Your Investments: Now What?

In the wake of our country's most fatal domestic attack, with our sense of security rattled, what should you do about your investments? Well, this fact, for one, hasn't changed: Your investments should reflect your long-term beliefs and your tolerance for uncertainty. Now is an important time for investors to make sure their investments don't keep them up at night.

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By Jeff Fischer (TMF Jeff)
September 14, 2001

If testing of U.S. stock trading systems pass muster this weekend, the country's stock markets will reopen on Monday at 9:30 a.m. Eastern time. Volatility will likely be extreme.

In the wake of Tuesday's criminal disaster, Asian stock markets tumbled as much as 12% before rebounding a fraction in subsequent days. Major European markets lost an average 5.7% on Tuesday, but rebounded 4% over the next two days.

Whatever happens when the U.S. stock markets reopen, the topic of finances seems trite today, as we all think about what's most important. Though apathetic feelings toward money are understandable now -- and could remain with us for some time -- our instinct to survive will soon return just as strong as ever, and a key part of survival is financial security.

Already many people are discussing the possibility for a drastic decline in the U.S. stock market indices. Fears abound that this week's tragedy will push the economy into a recession as consumers recoil  from spending and take a defensive stance.

Additionally, air travel will never be the same, and air travel is an enormous linchpin in our economy -- both for business and recreation. But air travel will resume. It will rebound and be much safer than before. And Americans will rebound, and we'll likely be more thankful, more considerate, and more thoughtful about how we live than we were before.

Our country isn't invulnerable -- it isn't cut off from the horrors that much of the world periodically suffers -- but our country will now work harder than ever to make itself and the world a safer place; a place of freedom, opportunity, and justice. We will work for this.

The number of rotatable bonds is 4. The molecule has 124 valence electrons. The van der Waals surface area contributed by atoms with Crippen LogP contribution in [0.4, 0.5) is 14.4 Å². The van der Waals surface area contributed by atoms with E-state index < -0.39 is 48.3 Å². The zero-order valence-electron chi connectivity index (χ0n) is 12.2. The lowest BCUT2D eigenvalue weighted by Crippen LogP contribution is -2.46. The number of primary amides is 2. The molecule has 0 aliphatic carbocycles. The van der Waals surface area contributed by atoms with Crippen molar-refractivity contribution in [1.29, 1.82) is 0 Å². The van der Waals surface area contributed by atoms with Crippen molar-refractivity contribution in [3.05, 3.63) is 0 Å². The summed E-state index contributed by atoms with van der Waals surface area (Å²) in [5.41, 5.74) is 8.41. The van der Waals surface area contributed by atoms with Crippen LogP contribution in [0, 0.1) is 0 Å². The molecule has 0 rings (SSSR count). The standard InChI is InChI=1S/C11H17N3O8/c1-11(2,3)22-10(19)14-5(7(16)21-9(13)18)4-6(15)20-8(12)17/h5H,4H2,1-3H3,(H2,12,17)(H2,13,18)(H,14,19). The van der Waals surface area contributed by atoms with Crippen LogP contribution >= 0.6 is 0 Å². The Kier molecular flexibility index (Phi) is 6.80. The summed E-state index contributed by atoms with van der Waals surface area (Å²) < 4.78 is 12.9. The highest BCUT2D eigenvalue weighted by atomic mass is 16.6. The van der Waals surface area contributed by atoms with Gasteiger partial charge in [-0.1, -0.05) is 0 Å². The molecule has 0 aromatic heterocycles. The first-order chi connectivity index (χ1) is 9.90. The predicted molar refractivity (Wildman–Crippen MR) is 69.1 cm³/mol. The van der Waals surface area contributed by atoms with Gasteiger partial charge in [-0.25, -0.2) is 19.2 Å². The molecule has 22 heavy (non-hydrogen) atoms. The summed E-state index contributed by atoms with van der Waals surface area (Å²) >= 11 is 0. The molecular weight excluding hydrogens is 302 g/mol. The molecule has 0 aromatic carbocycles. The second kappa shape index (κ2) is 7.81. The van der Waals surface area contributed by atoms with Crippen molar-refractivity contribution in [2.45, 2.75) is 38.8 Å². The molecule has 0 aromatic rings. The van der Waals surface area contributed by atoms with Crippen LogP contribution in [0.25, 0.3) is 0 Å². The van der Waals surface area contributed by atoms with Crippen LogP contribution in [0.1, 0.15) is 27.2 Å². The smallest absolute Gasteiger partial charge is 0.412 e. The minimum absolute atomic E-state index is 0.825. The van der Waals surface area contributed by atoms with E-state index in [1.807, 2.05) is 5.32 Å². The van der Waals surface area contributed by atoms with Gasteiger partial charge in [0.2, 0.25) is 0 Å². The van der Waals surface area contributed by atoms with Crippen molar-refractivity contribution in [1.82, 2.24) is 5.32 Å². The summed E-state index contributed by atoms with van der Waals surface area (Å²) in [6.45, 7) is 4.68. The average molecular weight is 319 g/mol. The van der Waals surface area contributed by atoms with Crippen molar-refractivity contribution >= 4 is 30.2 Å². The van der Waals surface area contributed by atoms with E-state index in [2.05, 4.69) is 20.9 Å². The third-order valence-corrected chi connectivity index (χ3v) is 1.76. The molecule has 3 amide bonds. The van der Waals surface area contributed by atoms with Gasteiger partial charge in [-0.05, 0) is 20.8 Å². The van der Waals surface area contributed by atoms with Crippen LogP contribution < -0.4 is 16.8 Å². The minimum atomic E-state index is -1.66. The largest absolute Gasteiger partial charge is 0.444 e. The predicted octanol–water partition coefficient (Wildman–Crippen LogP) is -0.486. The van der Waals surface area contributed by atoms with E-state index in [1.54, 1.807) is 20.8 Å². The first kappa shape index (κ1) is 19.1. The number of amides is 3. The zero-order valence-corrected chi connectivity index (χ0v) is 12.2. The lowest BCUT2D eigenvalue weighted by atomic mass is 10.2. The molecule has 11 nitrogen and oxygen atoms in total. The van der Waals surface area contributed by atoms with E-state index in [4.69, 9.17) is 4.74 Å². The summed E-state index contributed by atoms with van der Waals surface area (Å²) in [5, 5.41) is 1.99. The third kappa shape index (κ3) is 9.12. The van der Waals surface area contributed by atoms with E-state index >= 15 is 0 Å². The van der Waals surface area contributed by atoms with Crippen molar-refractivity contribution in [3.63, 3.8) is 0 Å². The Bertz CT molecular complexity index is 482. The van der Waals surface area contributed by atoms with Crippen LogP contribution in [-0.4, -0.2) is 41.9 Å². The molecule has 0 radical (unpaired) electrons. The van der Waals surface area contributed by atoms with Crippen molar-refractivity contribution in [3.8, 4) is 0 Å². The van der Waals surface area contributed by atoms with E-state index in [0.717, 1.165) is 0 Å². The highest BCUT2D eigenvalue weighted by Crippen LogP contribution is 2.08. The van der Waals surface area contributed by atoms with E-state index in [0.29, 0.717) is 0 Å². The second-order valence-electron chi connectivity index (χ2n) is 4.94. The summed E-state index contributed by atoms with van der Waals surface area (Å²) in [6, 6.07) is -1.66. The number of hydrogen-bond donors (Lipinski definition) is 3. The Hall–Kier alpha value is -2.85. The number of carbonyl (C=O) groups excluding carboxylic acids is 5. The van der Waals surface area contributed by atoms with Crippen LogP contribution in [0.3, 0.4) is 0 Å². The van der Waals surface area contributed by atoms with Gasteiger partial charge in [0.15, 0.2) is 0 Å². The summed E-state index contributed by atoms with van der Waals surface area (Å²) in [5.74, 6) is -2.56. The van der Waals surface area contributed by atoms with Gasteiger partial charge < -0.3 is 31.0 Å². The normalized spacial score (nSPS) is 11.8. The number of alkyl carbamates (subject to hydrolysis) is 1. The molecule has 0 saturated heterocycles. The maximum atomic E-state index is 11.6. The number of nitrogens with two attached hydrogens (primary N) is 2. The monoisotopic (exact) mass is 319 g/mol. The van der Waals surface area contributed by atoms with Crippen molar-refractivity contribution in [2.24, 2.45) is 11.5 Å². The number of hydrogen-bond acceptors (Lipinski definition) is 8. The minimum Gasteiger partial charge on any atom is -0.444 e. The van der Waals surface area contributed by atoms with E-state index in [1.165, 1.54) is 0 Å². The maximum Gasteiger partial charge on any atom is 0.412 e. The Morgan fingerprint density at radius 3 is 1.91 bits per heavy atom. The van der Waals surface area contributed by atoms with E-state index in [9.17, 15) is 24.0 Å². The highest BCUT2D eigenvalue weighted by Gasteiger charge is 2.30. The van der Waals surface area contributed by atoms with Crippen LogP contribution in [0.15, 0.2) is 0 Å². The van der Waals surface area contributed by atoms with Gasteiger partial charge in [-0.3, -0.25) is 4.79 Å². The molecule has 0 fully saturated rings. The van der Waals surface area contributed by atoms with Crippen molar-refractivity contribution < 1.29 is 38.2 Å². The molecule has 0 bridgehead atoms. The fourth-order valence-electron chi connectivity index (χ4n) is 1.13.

We all know in our hearts that this is true of our spirit.

Knowing this, we should realize that selling our investments in the wake of one maniacal event perpetrated upon us by fanatically soulless individuals would be counter to our long-term belief in ourselves and our country -- and counter to a belief in the world.

If you own individual stocks and the long-term situation for some of your companies has changed radically, of course you should reassess your investment, just as you should whenever something changes for one of your companies. But do take time in assessing the situation. Don't knee-jerk.

If you own index or mutual funds, and you plan to hold them for at least three to five years -- as should always be the case -- a terrorist act should not alter your resolve. Yes, we may be entering a recession. But that was true before this attack. Reality is, we don't know what will happen next. We can't ever know.

When you invest, therefore, you must use time as your prime defense and asset. It is only over substantial amounts of time that the stock market, on average, rises. Time spent holding strong underlying assets is, in the end, what makes you an investor. In the near-term, be prepared for anything.

This means avoid using too much margin. (Any more than 10% and your risks start to rise substantially.) This means never buy an equity that you plan to own for anything less than three years. This doesn't mean buying and blindly holding. It means buy to hold. Consider selling if something changes negatively for an investment's long-term outlook, or if you've found something that you believe is truly better for the long-term.

This week, certain insurance companies, airliners, and several financial businesses have suffered at least intermediate-term setbacks, and some of these organizations -- I'm not talking about people or the horrible loss of life right now -- may have suffered lasting long-term damage. Some businesses may be in jeopardy. But learn all that you can before you take action; don't simply react with a sale without reasoned research first.

This has been the longest market closure in 80 years. This has been the most deadly attack on American soil in modern history. But we're not at war with another country (although we promise war on terrorism), and our economic -- business, financial, and transportation -- structure remains in place. Our hearts and minds are wounded, but despite the horrible losses, we will come back stronger, we will continue forward, and we will do so in part to honor the thousands who have lost their lives to terrorism.

As for your stocks, as always, you should follow your beliefs when you invest. If you believe that in the next five years or longer the companies or funds that you own will grow stronger, and share prices will reflect that, you needn't think more about it today, nor when the markets reopen.

If you believe otherwise, reassess and reconsider. In the end, only you know what makes you sleep better at night when it comes to your money. In a world of continual change, we all have different levels of tolerance for the uncertainty surrounding us. Your investments should reflect your long-term beliefs. Your investments should reflect your tolerance for uncertainty.

This hasn't changed. The Motley Fool's investing message hasn't changed.

Jeff Fischer does not plan to take any near-term action regarding his investments in the wake of this criminal tragedy. The Motley Fool has a progressive disclosure policy.